Thursday, April 13, 2006

Muddling Through, Hoping For Light

My blogfriend Pooh has a thoughtful post up which contains this gem of a paragraph:

One downside of the 'information superhighway' is that people have become so accustomed to instaneously finding answers to any inquiry is that we now assume that these answers are easy. Complexity, beloved by me, is a vice. So simple, even simplistic solutions, are seen to be instrinsically better, and that just clearly isn't so. Almost nothing of consequence is 'simple'. We are left making the best decisions we can given the information available. However, that entails considering all of the information. So yes, the best we can do is muddle through "in darkness and try our best."

I would say that people have also become so enamoured of "quickness" that even with the great convenience and ease of that superhighway, they often don't bother to wait and do a little deeper research before making up their minds. Instead, too often we all want to insta-judge, insta-comment, and insta-accomplish, no matter what the topic or its stakes. (And yes, of course I include myself in that indictment; it is in the nature of the blogging beast, to a greater or lesser degree.)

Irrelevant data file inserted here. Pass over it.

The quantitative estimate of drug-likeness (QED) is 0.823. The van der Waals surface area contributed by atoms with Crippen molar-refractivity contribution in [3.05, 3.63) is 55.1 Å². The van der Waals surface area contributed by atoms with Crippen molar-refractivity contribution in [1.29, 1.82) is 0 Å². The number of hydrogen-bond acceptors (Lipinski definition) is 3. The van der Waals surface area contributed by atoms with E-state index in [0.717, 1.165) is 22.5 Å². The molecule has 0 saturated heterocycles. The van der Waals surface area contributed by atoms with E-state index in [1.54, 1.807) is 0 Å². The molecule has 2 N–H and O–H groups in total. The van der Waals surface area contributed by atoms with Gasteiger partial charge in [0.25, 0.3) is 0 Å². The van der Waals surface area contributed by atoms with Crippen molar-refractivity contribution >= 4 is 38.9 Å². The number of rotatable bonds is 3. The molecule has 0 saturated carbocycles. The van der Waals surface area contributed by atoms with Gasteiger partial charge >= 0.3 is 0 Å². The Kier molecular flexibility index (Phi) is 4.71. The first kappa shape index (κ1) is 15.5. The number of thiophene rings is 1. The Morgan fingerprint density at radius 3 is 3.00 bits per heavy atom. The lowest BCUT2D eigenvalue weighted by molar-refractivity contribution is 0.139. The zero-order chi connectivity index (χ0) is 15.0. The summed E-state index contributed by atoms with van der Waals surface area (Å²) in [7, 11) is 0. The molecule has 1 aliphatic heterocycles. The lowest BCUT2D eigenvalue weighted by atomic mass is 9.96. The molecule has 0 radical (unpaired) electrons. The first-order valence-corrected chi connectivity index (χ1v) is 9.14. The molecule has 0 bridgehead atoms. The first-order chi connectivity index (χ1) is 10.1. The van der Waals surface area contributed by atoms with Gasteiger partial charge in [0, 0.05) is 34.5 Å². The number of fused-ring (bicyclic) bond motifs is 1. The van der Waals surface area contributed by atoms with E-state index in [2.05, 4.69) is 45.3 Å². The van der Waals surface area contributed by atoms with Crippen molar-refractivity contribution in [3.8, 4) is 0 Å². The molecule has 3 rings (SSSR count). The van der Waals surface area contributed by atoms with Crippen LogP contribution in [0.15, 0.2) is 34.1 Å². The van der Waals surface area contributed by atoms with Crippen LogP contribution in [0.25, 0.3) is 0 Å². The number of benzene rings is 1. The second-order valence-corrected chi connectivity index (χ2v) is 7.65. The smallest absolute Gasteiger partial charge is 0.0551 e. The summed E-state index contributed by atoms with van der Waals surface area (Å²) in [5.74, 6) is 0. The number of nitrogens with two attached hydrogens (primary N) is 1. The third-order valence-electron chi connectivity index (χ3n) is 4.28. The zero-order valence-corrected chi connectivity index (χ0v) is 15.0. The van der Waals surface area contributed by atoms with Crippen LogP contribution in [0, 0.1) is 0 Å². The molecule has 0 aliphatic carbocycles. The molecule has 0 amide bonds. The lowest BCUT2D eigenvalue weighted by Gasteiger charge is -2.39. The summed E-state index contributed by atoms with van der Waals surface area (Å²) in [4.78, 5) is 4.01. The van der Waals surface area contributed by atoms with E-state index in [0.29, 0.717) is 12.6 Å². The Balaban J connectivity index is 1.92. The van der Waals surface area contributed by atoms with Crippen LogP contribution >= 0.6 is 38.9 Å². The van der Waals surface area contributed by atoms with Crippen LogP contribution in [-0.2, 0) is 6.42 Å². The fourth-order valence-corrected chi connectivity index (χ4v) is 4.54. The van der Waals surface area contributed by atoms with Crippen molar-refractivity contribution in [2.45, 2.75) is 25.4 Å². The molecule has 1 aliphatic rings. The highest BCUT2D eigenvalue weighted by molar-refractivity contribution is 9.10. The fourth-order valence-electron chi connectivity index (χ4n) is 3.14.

But that's a digression from the point of Pooh's post, the most provocative part of which I didn't excerpt here--hint, hint. Don't miss the interesting discussion in the comments section, either.

Optimism is a good thing, and we need more of it to counter what sometimes seems to be an almost terminal cynicism, distrust-on-principle, and smug irony laced through our public discourse these days. Not "blind" optimism, but the type to which Pooh refers. Of course, being optimistic doesn't solve anything by itself. Nor does that mindset automatically lead to positive outcomes, which are impossible to guarantee.

I wish I could say the same thing about negative ones.